Generous use of AmFIB wind- and waterproof laminates mean these Plus tights offer a hardy barrier against the elements and are still admirably warm in just-above-freezing temperatures.
A fuzzy MicroSensor-Thermal liner stretches from the back of the knees upward and a DWR (durable water-repellent) coating covers the front and back of the upper section and inner half of the thighs.
The DWR treatment protects well against road spray from the rear wheel but its curious omission on the lower legs – which are especially prone to spray from the front wheel deflected off of the down tube – means it doesn’t take long for that region to get soaked.
To be fair, your legs are still protected by AmFIB laminate, but if Pearl Izumi truly intend for the Gavia Plus to be a ‘cold and wet’ garment and not just a ‘cold’ one, some surface water repellency down below would be good to have.
Unfortunately, the Gavia Plus tights also suffer from some basic pattern oversights and fit better standing upright than on a bike (is this stuff designed for cycling or running?). The waist is cut far too high – even in the rear – and the height is maintained all the way around to the front where there is at least 50mm of excess material. Not only does this create some uncomfortable bunching throughout the midsection but it also makes the tights prone to slippage, especially since the chamois-free configuration also requires you to wear a pair of slippery shorts beneath.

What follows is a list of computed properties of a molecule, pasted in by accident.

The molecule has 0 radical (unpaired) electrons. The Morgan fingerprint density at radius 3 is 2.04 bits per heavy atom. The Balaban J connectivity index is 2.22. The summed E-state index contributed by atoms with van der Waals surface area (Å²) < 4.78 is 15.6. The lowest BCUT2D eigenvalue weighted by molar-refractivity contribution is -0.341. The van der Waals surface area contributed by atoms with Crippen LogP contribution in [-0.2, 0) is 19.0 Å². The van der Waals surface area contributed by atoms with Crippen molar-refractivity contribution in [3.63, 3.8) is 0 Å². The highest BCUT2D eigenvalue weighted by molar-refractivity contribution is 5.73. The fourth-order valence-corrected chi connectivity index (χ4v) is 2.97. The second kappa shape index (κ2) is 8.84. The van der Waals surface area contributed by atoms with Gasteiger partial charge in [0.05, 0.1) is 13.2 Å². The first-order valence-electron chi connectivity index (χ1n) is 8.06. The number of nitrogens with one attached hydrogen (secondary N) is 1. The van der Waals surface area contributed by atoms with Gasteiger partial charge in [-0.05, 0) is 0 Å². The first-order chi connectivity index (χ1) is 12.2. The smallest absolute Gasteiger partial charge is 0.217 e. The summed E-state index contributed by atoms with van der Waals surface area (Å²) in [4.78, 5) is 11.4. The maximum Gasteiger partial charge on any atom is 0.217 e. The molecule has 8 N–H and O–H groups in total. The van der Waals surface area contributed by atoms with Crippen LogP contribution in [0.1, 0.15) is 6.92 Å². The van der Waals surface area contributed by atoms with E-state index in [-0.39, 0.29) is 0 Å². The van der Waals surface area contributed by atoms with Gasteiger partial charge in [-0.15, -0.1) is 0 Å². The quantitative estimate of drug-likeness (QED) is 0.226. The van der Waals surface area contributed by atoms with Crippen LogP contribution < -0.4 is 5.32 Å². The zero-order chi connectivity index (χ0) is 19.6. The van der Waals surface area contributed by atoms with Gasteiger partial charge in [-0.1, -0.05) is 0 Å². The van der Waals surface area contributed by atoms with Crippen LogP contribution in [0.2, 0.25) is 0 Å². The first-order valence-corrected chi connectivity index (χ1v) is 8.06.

Sure, there is a drawcord on hand but unless you’re planning on cinching it tight around your liver – instead of the bony protrusions above your pelvis where it actually has some purchase – expect to tug up on these things a few times during your ride and best of luck to you if you plan on using these off-road where the inevitably saggy crotch will invariably snag on the saddle.
Gripper elastic is limited solely to the zippered ankles though the openings aren’t tight enough to actually grip on to anything. The fit around the knees is also a bit looser than we would prefer but we can forgive the issue in this case as stretch laminate materials are notoriously difficult to use in that area and we have yet to see anyone totally nail it.
Just to make sure we weren’t crazy, we also tried on a smaller sample as we fell right in between two sizes. The girth was markedly reduced as expected and the fit around the knees improved but the limited-stretch AmFIB fabric then felt almost too tight on our 1.73m, 70kg (5ft9in, 155lb) tester’s build. However, the waistband was nearly the same height, the ankles were still looser than they should be and, oddly enough, the length didn’t change much at all.
All in all, the Gavia Plus tights provide good protection against the weather but a number of disappointing issues overshadow what would otherwise be a quality garment. Even recreational riders will likely be disappointed with the fit. Racer-types will probably want to pass altogether, though the bib version might work okay.